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Gulf states using Covid-19 pandemic to ramp-up repression: Amnesty

Countries such as the UAE have used cyberlaws to clampdown on dissent [Getty]

Date of publication: 15 October, 2020

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Gulf states are using the Covid-19 pandemic to clampdown on online expression.

Gulf states are using the Covid-19 outbreak as a pretext to clampdown on free speech and criticism of government, Amnesty International said on Thursday.

The rights group accused GCC member states - particularly Saudi Arabia, the UAE, Bahrain, Kuwait and Oman - of using "pre-existing patterns" to suppress expression, particularly online.

Since the pandemic spread earlier this year, Gulf governments have warned citizens and residents against spreading "false news" or "misleading information" online.

A number of individuals have been prosecuted for social media posts related to Covid-19 and their government's handling of the pandemic.

Amnesty International found that none of the new social media restrictions were necessary to protect public health, or that the penalties for critical or "misleading" posts were disproportionate.

"Once again, GCC states opt for using what means they have at their disposal to silence any public debate, in this instance about the pandemic and are clearly more concerned about averting public scrutiny than about protecting public health," said Lynn Maalouf, Amnesty International's Deputy Regional Director for the Middle East and North Africa

"Access to information is in fact essential for keeping the public up to date on how to protect themselves from the virus."

Rights groups have accused a number of Gulf states of introducing legislation - usually as part of counterterrorism or cyber-security laws - aimed at suppressing online free speech or to crack down on dissent.

In 2020, under the pretext of tackling misinformation and "fake news" regarding the coronavirus, many governments introduced new restrictions online.

Amnesty International said that a number of individuals in GCC states have been subject to harassment and intimidation by authorities for discussing the pandemic online.

In Kuwait and Bahrain, a significant amount of government resources have been spent on monitoring online debate about the coronavirus and quashing criticism of the government's handling, the rights group said.

In Kuwait, this year has seen a particularly high number of investigations and prosecutions of individuals relating to online content.

Bahrain at the start of the crisis also warned it would "confront decisively... [anyone found] spreading false news and biased rumours".

Manama has set up a special unit to monitor online Covid-19 content, resulting in 60 new investigations and 40 social media users being referred to prosecutors for "disturbing public security", Amnesty said.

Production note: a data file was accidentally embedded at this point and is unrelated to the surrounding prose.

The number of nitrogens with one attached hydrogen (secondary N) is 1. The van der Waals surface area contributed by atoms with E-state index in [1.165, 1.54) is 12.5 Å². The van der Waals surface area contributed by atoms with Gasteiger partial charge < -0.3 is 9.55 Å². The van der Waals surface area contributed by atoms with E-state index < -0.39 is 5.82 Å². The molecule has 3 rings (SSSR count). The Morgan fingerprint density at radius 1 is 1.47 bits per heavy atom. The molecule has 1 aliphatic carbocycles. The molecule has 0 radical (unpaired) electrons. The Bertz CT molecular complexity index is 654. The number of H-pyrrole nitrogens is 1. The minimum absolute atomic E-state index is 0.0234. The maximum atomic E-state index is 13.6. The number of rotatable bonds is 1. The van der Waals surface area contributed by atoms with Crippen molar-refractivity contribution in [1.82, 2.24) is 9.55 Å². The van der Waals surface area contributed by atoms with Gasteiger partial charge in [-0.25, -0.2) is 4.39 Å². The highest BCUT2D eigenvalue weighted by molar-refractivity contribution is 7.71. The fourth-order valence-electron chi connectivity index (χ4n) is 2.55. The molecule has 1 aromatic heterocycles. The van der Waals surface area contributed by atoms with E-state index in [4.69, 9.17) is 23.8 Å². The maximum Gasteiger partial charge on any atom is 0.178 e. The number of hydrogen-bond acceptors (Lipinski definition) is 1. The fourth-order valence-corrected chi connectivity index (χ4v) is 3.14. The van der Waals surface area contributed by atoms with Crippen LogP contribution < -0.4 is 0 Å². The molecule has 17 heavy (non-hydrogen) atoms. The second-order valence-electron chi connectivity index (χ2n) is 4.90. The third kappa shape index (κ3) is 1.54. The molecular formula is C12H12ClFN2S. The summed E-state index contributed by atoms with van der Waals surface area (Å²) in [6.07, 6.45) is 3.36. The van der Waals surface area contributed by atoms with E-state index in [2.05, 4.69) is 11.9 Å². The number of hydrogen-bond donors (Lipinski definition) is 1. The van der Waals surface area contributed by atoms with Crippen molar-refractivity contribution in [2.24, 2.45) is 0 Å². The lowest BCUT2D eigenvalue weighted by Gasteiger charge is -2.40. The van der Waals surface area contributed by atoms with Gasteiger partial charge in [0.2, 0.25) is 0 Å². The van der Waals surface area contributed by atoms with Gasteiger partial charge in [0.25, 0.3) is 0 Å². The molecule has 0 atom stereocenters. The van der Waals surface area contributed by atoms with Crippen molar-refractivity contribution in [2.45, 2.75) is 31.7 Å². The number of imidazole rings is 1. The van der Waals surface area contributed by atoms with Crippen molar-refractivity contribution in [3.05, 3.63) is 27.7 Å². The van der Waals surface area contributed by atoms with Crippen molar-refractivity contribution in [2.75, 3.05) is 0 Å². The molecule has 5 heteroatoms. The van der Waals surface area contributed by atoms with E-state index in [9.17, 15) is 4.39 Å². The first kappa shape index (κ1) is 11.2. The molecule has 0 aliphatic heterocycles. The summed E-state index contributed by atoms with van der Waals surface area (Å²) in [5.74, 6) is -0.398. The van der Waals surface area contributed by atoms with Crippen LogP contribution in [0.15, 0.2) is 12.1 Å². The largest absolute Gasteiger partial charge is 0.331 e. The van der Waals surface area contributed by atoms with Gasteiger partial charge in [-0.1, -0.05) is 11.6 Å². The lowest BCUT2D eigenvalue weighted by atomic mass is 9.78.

In July, Oman's public prosecution warned that "publishing material that infringes on public order" would be punishable with six-months in jail and fines of 1,000 rials ($2,200). Several people accused of "inciting" against steps taken by authorities have been prosecuted.

Saudi Arabia prosecutors have frequently used cyber laws to prosecute dissidents and activists, for the "production, preparation, transmission, or storage of material impinging on public order, religious values, public morals and privacy" with punishments of five years in jail and 3 million riyal fines ($800,000).

During the coronavirus crisis, several individuals have been prosecuted under Article 6 of the kingdom's cyber-laws for "mocking the Covid-19 crisis" and posting photographs of empty shelves in shops, amid fears of shortages of some products.

The UAE, which has some of the toughest cyber-crime laws in the world, also prosecuted individuals during the Covid-19 crisis.

In March, the UAE Federal Attorney General, Hamad Saif Al-Shamsi, told a press conference that "spreading fake information and rumours is a crime punishable by law".

Anyone caught "spreading rumours about the virus on social media" - even "out of ignorance" - "will face legal consequences", he warned.

Amnesty International called on Gulf states to end such practices and take a more proactive and scientific approach to dissemating public health information, regarding the virus.

"We therefore call on the GCC states to not only put an end to such unwarranted practices and ensure people can express themselves without fear of reprisals, but also to urgently step up their efforts to ensure they are the disseminating reliable, accessible, evidence-based and trustworthy information, which is crucial to counter false and misleading information," said Maalouf.

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